Friday, April 30, 2010

Child Safety Seats

I remember when I was pregnant with my first child and going to register for my baby shower -- I read so many different things about child safety seats and child restraint systems for the car! We were fortunate and we essentially received THREE different car seats / child safety seats that carried us through all of the years that our child needed a safety seat. We had the infant carrier with the base that stays in the car, the convertible child safety seat, and then the booster seat. However, just having the right types of safety seats is not enough -- you also need to keep track of how long your child should be in each seat, and when it's time to move on to the next level! Over the past 9 years, between our first and second daughters, I have found myself looking up child safety seat info on numerous occasions -- not just to see when I could move my girls into the next car seats, but also when we have traveled out of state. Different states have different requirements -- if you are traveling to another state, it is a good idea to look on that state's DMV website to make sure you are following their requirements. The information below is the current child safety restraint information for New York State -- please make sure to check your own state's Department of Motor Vehicle information for your area's safety restraint requirements.

Safety Restraints

Are child safety seats and child restraint systems required in New York State?

New York State law requires all children under the age of four to ride in safety seats. Before November 24, 2009, the law requires that all children ride in child restraint systems until their 7th birthday. As of November 24, 2009, this requirement applies to all children until their 8th birthday. Safety seats and child restraint systems must be certified according to Federal Motor Vehicles Safety Standard 213. Follow the instructions of the manufacturer of the seat or system, and make sure you install and use the seat or system correctly. The web site of the Governor's Traffic Safety Committee has a list of permanent child safety seat fitting stations in NYS.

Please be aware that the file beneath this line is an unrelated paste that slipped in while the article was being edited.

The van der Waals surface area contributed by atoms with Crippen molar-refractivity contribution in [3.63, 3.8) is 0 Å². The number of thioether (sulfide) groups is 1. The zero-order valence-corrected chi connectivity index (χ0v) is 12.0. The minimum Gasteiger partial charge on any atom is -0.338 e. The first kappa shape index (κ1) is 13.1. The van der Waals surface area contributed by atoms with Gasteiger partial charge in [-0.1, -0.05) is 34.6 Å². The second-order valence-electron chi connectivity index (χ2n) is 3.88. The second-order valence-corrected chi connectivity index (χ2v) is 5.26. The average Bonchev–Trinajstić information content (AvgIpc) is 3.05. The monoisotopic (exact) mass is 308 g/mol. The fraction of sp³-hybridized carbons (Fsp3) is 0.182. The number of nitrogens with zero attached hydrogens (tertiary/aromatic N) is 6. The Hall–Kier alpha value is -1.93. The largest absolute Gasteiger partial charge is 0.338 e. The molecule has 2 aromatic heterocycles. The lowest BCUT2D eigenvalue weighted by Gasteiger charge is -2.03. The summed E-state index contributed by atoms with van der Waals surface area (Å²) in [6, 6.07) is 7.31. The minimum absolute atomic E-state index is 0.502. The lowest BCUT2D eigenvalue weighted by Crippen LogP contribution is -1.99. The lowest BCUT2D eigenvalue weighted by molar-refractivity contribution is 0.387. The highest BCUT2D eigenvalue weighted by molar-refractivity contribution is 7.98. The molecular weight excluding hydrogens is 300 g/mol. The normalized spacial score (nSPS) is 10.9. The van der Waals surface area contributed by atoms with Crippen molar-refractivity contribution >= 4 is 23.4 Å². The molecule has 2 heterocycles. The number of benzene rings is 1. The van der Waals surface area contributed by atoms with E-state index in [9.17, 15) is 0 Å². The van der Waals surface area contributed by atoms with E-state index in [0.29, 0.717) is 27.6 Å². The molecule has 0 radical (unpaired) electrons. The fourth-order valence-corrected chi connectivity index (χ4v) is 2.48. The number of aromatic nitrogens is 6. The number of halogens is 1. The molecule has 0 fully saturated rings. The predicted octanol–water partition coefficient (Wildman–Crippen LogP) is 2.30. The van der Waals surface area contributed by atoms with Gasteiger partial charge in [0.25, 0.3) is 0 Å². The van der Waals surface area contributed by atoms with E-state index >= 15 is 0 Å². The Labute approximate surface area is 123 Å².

How do I select the correct child safety seat or child restraint system?

To select the correct protection for your child, carefully read the recommendations of child safety seat or child restraint system manufacturers.  The recommendations tell you what age weight and height a child can be to use the seat or system.  The recommendations are normally printed on the outside of the package. 

An appropriate child safety restraint system:

- Is required for all children until their 8th birthday as of November 24, 2009,. (Prior to November 24, 2009, the requirement applies to children until their 7th birthday), and

- Must meet the size and weight requirements for the child based on the Federal requirements and the recommendations of the manufacturer, and

- Can be a child safety seat, a harness, a vest or a booster seat attached with the vehicle seat belt system, but not the vehicle seat belt alone, and

- Should not be used in the front seat of the vehicle.

These examples can help you to select the correct child safety seat: 

- Infant seats are normally for infants that weigh approximately 22 pounds or less, are 25 inches or less in length. Always place the seat in the back seat of the vehicle and make sure the child safety seat faces rear of the vehicle. Never put an infant in the front seat of a vehicle that has a passenger-side air bag.

- Convertible child safety seats are normally for infants or toddlers that weigh approximately 40 pounds or less. For infants, face these seats toward the rear of the vehicle. Follow manufacturer instructions to adjust the seat as the child grows. For the best possible protection, the National Highway Transportation Safety Administration (NHTSA) recommends that a child continue to face the rear for as long as possible up to the weight and height limits specified by the seat manufacturer. For toddlers, you can change a convertible seat to face the front of the vehicle.

- Booster seats are for children who have outgrown convertible or toddler seats. Booster seats are for children who are four to eight years old, weigh 40 to 80 pounds, and are less than four feet, nine inches in height.  You can use a booster seat until an adult seat belt correctly fits the child without use of the booster seat. Always use both the shoulder and lap belts with a booster seat. Never use only the lap belt with a booster seat. · Built-in child seats are available with some vehicle models.

- Built-in child seats fold away from the standard car seats. Do not use these seats for infants.

Always read the instructions and the information provided in the vehicle owner manual about the use of child safety seats or child restraint systems. Make sure you install and use the seat or system correctly at all times.  Never use an infant seat in the front seat of a vehicle that has a passenger-side air bag. Make sure that other passengers use their seat belts. Read more tips on the correct use of safety seats and child restraint systems.

I thought this was a great picture for this post -- I actually have 3 different-aged children, in 3 different safety seat / restraint situations -- in one picture! What are the odds! ;) This is my eldest daughter sitting in the car with a seat belt, our friend in the middle who is sitting in a booster seat with a seat belt and my youngest daughter in a convertible car seat.

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